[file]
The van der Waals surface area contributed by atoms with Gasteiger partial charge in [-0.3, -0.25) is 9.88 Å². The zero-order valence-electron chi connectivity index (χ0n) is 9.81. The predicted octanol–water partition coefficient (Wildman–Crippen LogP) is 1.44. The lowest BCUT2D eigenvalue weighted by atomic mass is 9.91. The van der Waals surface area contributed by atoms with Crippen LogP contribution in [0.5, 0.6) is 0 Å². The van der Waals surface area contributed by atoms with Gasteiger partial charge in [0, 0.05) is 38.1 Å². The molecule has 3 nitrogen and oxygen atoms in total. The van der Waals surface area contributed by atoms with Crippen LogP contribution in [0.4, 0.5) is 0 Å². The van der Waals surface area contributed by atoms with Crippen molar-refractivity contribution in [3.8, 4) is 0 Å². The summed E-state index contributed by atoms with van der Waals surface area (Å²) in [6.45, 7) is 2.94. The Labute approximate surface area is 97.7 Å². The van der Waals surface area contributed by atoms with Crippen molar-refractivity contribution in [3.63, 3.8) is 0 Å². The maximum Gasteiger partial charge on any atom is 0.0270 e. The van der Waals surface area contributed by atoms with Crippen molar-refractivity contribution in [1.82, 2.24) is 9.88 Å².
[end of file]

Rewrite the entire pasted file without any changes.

The van der Waals surface area contributed by atoms with Gasteiger partial charge in [-0.3, -0.25) is 9.88 Å². The zero-order valence-electron chi connectivity index (χ0n) is 9.81. The predicted octanol–water partition coefficient (Wildman–Crippen LogP) is 1.44. The lowest BCUT2D eigenvalue weighted by atomic mass is 9.91. The van der Waals surface area contributed by atoms with Crippen LogP contribution in [0.5, 0.6) is 0 Å². The van der Waals surface area contributed by atoms with Gasteiger partial charge in [0, 0.05) is 38.1 Å². The molecule has 3 nitrogen and oxygen atoms in total. The van der Waals surface area contributed by atoms with Crippen LogP contribution in [0.4, 0.5) is 0 Å². The van der Waals surface area contributed by atoms with Crippen molar-refractivity contribution in [3.8, 4) is 0 Å². The summed E-state index contributed by atoms with van der Waals surface area (Å²) in [6.45, 7) is 2.94. The Labute approximate surface area is 97.7 Å². The van der Waals surface area contributed by atoms with Crippen molar-refractivity contribution in [3.63, 3.8) is 0 Å². The maximum Gasteiger partial charge on any atom is 0.0270 e. The van der Waals surface area contributed by atoms with Crippen molar-refractivity contribution in [1.82, 2.24) is 9.88 Å².